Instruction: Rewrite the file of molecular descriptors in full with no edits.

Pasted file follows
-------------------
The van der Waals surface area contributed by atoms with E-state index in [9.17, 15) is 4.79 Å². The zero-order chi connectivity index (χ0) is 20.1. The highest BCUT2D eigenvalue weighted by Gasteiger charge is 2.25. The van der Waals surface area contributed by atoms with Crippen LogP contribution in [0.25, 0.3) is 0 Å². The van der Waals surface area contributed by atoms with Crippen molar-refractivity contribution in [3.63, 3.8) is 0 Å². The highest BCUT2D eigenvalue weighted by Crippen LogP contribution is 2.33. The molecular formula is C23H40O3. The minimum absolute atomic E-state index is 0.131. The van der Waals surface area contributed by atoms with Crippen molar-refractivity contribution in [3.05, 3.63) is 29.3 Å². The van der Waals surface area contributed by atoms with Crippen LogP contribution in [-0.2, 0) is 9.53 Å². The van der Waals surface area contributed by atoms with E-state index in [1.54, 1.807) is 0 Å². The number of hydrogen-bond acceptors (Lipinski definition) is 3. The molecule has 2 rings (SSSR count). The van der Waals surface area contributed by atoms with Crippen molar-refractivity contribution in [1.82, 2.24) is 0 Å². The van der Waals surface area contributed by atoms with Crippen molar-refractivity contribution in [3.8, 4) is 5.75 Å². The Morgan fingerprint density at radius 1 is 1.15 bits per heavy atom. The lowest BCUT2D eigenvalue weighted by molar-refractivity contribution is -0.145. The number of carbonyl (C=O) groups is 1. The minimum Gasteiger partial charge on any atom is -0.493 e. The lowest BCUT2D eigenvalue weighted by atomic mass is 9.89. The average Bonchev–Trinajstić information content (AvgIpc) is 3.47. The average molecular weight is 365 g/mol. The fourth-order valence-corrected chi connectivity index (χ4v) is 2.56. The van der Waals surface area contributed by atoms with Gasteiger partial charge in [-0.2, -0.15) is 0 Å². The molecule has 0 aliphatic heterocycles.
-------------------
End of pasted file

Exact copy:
The van der Waals surface area contributed by atoms with E-state index in [9.17, 15) is 4.79 Å². The zero-order chi connectivity index (χ0) is 20.1. The highest BCUT2D eigenvalue weighted by Gasteiger charge is 2.25. The van der Waals surface area contributed by atoms with Crippen LogP contribution in [0.25, 0.3) is 0 Å². The van der Waals surface area contributed by atoms with Crippen molar-refractivity contribution in [3.63, 3.8) is 0 Å². The highest BCUT2D eigenvalue weighted by Crippen LogP contribution is 2.33. The molecular formula is C23H40O3. The minimum absolute atomic E-state index is 0.131. The van der Waals surface area contributed by atoms with Crippen molar-refractivity contribution in [3.05, 3.63) is 29.3 Å². The van der Waals surface area contributed by atoms with Crippen LogP contribution in [-0.2, 0) is 9.53 Å². The van der Waals surface area contributed by atoms with E-state index in [1.54, 1.807) is 0 Å². The number of hydrogen-bond acceptors (Lipinski definition) is 3. The molecule has 2 rings (SSSR count). The van der Waals surface area contributed by atoms with Crippen molar-refractivity contribution in [1.82, 2.24) is 0 Å². The van der Waals surface area contributed by atoms with Crippen molar-refractivity contribution in [3.8, 4) is 5.75 Å². The Morgan fingerprint density at radius 1 is 1.15 bits per heavy atom. The lowest BCUT2D eigenvalue weighted by molar-refractivity contribution is -0.145. The number of carbonyl (C=O) groups is 1. The minimum Gasteiger partial charge on any atom is -0.493 e. The lowest BCUT2D eigenvalue weighted by atomic mass is 9.89. The average Bonchev–Trinajstić information content (AvgIpc) is 3.47. The average molecular weight is 365 g/mol. The fourth-order valence-corrected chi connectivity index (χ4v) is 2.56. The van der Waals surface area contributed by atoms with Gasteiger partial charge in [-0.2, -0.15) is 0 Å². The molecule has 0 aliphatic heterocycles.